Single Nucleotide Primer Extension for Analysis of Sequence Variants
In the DNA single nucleotide primer extension (SNuPE) assay for detection of known mutations (Kuppuswamy et al., 1991), the DNA segment containing the mutation is amplified by PCR and the product is isolated (Fig. 25.1). Then primer extension is done on aliquots of the PCR fragment with the SNuPE primer that ends just one nucleotide 5′ to the base difference. In this step only one radioactive nucleotide is used per aliquot, the one corresponding to the wild-type (Wt) sequence in one tube, and the one corresponding to the mutant sequence in the other. In one tube the radionucleotide corresponding to the Wt sequence can extend the primer on the Wt template but cannot extend the primer on the mutant fragment. In the other tube the opposite is the case. On a fragment amplified from an individual heterozygous for the given point mutation, each radionucleotide incorporates in the separate SNuPE reactions. The SNuPE primers are separated from unincorporated nucleotides by denaturing polyacrylamide gel electrophoresis and the results are visualized by autoradiography. The PCR amplification step before the primer extension makes this assay very sensitive. If the original DNA was a mix of mutant and Wt DNA, both nucleotides incorporate on a mixed template, and this enables one to screen pooled samples for mutation as performed by Krook et al. (1992). These authors also described a more economical variation of the method, called “multiplex SNuPE,” that allows simultaneus examination of multiple loci in the same reaction and on the same gel. They amplified three different fragments in the same PCR reaction and did the SNuPE assay with three different SNuPE primers which differed in length by five nucleotides.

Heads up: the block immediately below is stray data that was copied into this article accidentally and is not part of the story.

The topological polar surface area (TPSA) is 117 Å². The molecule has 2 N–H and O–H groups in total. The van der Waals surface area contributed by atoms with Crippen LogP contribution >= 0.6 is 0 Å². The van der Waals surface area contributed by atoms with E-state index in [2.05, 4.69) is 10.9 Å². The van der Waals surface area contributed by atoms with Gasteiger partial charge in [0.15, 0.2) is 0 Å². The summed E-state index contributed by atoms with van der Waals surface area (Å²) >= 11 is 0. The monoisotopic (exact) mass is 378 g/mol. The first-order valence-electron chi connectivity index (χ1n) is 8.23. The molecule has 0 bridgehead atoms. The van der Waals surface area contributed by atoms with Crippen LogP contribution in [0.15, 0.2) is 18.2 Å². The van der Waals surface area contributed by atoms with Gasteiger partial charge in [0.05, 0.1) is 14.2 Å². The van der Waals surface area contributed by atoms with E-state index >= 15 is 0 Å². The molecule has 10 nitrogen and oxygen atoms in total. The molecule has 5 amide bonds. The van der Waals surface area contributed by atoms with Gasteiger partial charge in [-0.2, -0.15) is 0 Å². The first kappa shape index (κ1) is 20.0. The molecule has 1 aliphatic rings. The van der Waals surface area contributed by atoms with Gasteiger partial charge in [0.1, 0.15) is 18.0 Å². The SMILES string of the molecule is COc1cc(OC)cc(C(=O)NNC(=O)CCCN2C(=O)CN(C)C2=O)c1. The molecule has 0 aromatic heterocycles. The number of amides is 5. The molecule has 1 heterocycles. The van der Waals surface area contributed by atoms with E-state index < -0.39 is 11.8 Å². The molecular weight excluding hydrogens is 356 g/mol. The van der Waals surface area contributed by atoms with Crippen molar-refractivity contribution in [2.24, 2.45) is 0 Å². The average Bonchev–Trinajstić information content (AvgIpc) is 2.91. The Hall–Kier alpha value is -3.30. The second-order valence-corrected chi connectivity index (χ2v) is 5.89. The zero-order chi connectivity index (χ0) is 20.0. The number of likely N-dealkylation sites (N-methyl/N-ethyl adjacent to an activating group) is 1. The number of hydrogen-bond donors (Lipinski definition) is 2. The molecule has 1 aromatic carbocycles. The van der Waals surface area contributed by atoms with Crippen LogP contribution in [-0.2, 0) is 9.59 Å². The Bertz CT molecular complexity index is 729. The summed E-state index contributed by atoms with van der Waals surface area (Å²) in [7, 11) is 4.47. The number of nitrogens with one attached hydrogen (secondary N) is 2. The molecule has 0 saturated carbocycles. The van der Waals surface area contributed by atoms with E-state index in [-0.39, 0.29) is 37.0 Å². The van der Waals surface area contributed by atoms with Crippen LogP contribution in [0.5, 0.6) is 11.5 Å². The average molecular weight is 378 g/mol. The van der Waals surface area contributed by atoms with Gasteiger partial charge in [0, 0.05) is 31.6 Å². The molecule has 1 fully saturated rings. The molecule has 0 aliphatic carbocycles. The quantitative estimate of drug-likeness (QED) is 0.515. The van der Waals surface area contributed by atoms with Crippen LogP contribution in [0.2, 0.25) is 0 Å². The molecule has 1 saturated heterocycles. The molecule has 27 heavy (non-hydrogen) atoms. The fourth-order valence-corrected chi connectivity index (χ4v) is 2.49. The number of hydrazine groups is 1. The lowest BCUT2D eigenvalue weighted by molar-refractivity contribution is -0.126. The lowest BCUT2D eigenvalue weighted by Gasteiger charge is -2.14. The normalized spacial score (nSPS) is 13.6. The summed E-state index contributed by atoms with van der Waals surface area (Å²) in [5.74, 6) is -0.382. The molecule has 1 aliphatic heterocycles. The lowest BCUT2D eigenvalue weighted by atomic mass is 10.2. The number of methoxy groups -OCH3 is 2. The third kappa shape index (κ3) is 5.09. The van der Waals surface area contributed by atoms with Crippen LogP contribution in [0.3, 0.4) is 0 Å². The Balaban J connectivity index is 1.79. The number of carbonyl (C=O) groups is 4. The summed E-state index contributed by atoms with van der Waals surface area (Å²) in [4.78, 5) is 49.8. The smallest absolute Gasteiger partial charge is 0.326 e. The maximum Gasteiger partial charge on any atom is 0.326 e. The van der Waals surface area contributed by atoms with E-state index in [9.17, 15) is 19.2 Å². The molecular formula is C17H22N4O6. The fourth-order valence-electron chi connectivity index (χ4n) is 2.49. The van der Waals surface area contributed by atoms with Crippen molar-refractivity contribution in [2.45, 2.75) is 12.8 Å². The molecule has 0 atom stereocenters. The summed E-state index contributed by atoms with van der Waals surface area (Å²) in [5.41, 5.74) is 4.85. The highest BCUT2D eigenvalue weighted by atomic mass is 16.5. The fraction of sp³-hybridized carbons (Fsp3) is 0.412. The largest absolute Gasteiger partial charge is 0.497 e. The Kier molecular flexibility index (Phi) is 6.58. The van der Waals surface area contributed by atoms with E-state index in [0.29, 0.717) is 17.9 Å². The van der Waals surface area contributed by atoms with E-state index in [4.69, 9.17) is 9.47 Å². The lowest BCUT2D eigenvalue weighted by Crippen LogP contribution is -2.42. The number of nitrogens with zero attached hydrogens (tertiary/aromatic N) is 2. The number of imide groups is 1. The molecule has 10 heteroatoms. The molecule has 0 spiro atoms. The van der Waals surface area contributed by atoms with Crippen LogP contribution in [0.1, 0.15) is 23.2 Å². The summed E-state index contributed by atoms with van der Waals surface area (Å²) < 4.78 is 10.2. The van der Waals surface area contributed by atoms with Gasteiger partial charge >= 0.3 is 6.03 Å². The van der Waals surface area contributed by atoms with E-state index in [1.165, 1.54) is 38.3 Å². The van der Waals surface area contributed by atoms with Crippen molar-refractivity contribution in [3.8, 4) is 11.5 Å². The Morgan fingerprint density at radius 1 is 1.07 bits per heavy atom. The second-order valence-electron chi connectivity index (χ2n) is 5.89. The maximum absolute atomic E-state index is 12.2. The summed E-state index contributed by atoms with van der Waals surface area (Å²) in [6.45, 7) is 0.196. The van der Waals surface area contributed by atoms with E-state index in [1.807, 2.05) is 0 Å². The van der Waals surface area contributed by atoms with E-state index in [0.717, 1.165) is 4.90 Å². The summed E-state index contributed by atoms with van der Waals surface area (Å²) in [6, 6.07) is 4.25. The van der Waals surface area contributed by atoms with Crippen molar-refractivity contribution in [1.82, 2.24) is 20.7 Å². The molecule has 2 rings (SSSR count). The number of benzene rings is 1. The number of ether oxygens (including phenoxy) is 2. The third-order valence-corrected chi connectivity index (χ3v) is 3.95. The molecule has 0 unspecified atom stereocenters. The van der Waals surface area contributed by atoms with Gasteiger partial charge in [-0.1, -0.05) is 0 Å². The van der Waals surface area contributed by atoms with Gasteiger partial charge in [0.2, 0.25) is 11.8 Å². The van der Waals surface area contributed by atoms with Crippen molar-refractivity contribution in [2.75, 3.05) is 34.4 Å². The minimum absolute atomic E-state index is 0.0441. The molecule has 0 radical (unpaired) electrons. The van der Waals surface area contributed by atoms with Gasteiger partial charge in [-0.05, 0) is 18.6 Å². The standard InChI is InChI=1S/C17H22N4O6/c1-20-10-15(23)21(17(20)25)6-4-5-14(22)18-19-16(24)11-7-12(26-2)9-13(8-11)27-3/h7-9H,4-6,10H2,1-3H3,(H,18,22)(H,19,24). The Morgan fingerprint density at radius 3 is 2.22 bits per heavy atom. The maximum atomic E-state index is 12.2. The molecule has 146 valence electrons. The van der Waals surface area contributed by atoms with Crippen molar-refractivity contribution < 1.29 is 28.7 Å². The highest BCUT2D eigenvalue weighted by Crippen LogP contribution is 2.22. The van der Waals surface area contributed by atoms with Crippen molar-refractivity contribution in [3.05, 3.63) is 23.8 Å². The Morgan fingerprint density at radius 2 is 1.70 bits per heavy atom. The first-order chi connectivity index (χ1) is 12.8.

KeywordsBase Difference Mixed Template Mutant Fragment Fragment Isolation Single Nucleotide Prime Extension
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